An article in yesterday's Business section about the nine businesses honored by the Greater Baltimore Committee for their civic leadership misidentified Best Janitorial Supply, which has a Clown Corps that visits sick children in hospitals.
Baltimore Janitorial Supply's clowning around has gotten it an award from the Greater Baltimore Committee for civic leadership.
Charles Levine, one of the janitorial company's owners, got his clown idea when he became ill with what doctors think is multiple sclerosis and began spending a lot of time in hospitals.
FOR THE RECORD - CORRECTION
"As I was going through the hospitals, I met a lot of kids there. So whenever I ran into one of them I started goofing off to take their minds off their illnesses," said Mr. Levine, 31.
Mr. Levine decided to start Clown Corps 18 months ago through his company and encouraged employees to become volunteer jesters, visiting and entertaining sick children confined to area hospitals.
All the money used to bring balloons, puppets, magic tricks and gifts to the children come from the company's operating budget.
Yesterday, the GBC honored Baltimore Janitorial Supply and eight other companies and institutions for finding unique and unusual ways to improve higher education and Baltimore's public schools, feed the hungry, fight illiteracy and clean up neighborhoods.
Other winners of the GBC's Mayor's Business Recognition Award were:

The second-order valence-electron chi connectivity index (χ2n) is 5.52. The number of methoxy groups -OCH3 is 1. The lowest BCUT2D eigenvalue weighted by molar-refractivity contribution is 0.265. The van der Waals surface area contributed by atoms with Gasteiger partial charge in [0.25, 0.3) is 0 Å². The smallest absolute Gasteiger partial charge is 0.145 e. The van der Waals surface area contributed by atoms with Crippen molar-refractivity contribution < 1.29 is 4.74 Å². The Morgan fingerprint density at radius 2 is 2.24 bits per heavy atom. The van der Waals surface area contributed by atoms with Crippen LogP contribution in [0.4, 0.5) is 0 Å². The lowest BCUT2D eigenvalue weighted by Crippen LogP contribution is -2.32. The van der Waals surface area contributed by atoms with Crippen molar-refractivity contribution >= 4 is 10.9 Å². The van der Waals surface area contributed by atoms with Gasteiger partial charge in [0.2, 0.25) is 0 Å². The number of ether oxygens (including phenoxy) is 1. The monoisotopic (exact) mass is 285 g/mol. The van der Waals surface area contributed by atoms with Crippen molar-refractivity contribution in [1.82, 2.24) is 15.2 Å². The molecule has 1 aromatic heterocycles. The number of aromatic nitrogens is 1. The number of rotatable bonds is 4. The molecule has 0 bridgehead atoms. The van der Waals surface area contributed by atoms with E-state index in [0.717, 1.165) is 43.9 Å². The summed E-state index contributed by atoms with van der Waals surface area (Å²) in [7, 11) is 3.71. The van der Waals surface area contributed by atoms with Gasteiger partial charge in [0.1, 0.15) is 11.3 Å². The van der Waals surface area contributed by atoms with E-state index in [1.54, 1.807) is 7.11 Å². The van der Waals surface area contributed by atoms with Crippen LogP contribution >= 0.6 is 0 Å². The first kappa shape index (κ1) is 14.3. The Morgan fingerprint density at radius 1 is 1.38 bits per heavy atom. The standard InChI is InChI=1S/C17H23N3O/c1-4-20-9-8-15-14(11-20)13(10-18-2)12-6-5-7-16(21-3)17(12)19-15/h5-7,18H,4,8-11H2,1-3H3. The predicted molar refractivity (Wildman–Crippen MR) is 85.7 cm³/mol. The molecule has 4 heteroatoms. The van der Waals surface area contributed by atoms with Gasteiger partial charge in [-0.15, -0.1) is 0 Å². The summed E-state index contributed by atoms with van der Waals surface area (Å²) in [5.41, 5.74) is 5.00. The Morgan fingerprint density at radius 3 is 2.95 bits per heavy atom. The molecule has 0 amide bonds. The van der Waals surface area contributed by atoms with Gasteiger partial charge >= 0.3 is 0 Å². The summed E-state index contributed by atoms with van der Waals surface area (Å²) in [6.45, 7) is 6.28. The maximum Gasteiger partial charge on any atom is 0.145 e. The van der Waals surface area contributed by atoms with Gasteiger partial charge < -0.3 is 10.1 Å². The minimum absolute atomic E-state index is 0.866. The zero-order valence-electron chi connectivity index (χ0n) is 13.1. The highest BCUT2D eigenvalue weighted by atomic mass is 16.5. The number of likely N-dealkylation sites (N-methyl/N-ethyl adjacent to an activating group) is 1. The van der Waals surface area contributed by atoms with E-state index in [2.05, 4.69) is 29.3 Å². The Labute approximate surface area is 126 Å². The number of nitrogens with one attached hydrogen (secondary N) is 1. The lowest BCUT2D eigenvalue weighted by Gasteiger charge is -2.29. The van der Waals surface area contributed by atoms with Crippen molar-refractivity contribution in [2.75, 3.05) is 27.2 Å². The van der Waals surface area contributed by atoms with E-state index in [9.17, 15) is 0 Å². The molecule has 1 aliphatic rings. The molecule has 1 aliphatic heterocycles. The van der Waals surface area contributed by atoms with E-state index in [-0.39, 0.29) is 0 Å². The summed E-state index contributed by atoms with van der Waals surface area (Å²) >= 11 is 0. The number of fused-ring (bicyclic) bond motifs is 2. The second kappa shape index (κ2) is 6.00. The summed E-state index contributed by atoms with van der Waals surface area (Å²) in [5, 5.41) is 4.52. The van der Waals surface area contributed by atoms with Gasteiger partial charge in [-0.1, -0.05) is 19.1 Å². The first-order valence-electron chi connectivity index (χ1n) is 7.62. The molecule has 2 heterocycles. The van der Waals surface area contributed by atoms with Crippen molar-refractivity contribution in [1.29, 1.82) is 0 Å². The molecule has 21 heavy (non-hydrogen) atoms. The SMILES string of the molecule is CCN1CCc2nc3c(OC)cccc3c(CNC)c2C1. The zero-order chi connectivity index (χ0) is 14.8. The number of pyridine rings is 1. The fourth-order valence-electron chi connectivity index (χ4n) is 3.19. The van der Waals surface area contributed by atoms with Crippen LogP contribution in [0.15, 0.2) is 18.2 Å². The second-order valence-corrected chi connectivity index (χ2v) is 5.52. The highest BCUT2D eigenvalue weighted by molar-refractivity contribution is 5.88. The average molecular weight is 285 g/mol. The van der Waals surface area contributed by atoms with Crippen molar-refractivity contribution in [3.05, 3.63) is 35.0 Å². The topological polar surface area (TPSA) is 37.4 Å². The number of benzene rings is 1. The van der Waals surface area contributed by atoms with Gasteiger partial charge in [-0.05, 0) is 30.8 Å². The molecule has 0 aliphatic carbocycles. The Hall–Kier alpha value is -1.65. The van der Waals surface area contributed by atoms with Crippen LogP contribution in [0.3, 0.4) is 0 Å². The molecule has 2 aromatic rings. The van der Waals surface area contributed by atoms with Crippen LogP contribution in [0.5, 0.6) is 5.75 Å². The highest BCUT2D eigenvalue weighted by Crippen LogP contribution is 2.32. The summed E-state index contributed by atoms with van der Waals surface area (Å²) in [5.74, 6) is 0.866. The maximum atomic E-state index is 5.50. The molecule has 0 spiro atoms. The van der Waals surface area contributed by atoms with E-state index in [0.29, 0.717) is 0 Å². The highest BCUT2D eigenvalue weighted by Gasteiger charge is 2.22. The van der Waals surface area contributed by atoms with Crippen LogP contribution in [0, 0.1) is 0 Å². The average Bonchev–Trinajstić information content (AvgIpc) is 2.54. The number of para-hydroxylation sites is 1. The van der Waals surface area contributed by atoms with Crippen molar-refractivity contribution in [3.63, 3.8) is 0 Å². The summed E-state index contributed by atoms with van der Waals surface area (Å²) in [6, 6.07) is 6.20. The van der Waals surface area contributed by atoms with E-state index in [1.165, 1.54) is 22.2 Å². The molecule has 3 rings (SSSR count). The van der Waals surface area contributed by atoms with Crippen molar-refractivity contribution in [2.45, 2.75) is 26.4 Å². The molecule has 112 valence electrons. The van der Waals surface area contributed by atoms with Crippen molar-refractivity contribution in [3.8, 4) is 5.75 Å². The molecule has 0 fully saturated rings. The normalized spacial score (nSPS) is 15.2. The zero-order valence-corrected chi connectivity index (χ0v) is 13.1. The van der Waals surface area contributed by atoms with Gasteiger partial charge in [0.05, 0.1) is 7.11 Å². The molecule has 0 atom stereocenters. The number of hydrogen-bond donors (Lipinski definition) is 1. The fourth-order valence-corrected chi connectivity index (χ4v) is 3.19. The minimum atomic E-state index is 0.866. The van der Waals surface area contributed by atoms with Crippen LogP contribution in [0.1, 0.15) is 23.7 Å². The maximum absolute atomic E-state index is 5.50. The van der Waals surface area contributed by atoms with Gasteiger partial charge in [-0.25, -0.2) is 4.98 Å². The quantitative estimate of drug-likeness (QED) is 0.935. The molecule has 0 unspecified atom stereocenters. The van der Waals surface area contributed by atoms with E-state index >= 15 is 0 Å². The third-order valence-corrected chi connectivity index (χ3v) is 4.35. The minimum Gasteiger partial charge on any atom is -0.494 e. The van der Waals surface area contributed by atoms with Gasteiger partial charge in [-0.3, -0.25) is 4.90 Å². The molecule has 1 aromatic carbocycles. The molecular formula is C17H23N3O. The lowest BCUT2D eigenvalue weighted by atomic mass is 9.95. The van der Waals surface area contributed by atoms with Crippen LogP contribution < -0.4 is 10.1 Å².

* BSI Temporaries -- This temporary-help business supplied Sarah Roache Elementary School on Old Frederick Road in Irvington with a computer, a mimeograph machine, a record player and supplies after the school was robbed a few years ago. Computer teacher Dorothy Simpson said BSI continues a relationship with the school.
* Afro-American Newspaper Co. -- Afro-Charities, a non-profit subsidiary of the company, has launched many community programs including the Mrs. Santa program, which helped clothe, feed and provide toys to 400 families last Christmas.
* The Baltimore Orioles -- One program cited by the GBC was the Orioles' Read Like A Pro program, which challenges students to read a target number of books. Roughly 1,500 students met the challenge in 1990 and were invited to a special night at the stadium.
* Giant Food -- The supermarket company has been a big part of the Bags of Plenty project, which feeds people at Thanksgiving. The project begins in mid-November with the placement of 500,000 special grocery bags in The Sun.
* Piper & Marbury -- Through the Educational Opportunity Pro
gram, the law firm has made contributions to Lake Clifton High School. The program links students with mentors from the business community from ninth grade to graduation. Fifty-four Lake Clifton students have been helped through the Piper & Marbury program.
* The University of Maryland at Baltimore -- The university allows its employees two hours of work time each week to volunteer on partnership activities with Booker T. Washington Middle School. This year, UMAB staff members spent more than 2,500 hours at the school.
* Westinghouse Electric Corp. -- Since 1983, Westinghouse has had a partnership with Harlem Park Middle School. It has donated two computers, its employees teach computer courses at Harlem Park, and students get tours of Westinghouse operations.
* Yaffe & Co. -- The company has had a three-year relationship with Sharpe-Lendenhall Elementary School on the edge of Federal Hill. GBC said Yaffe was the first to work with a special education school in a partnership.
Fifteen Yaffe employees visit the school each Wednesday and teach cooking and sponsor guest lectures including a nutritionist, doctor and football coach.
Mayor Kurt L. Schmoke presented each business with a plaque at the Omni Inner Harbor during a luncheon.
"In the community, people need a lot of help, and not just with money," said GBC chamber division director Kendall Shackelford.
"These companies have done something unique that will hopefullyencorage other businesses to do the same."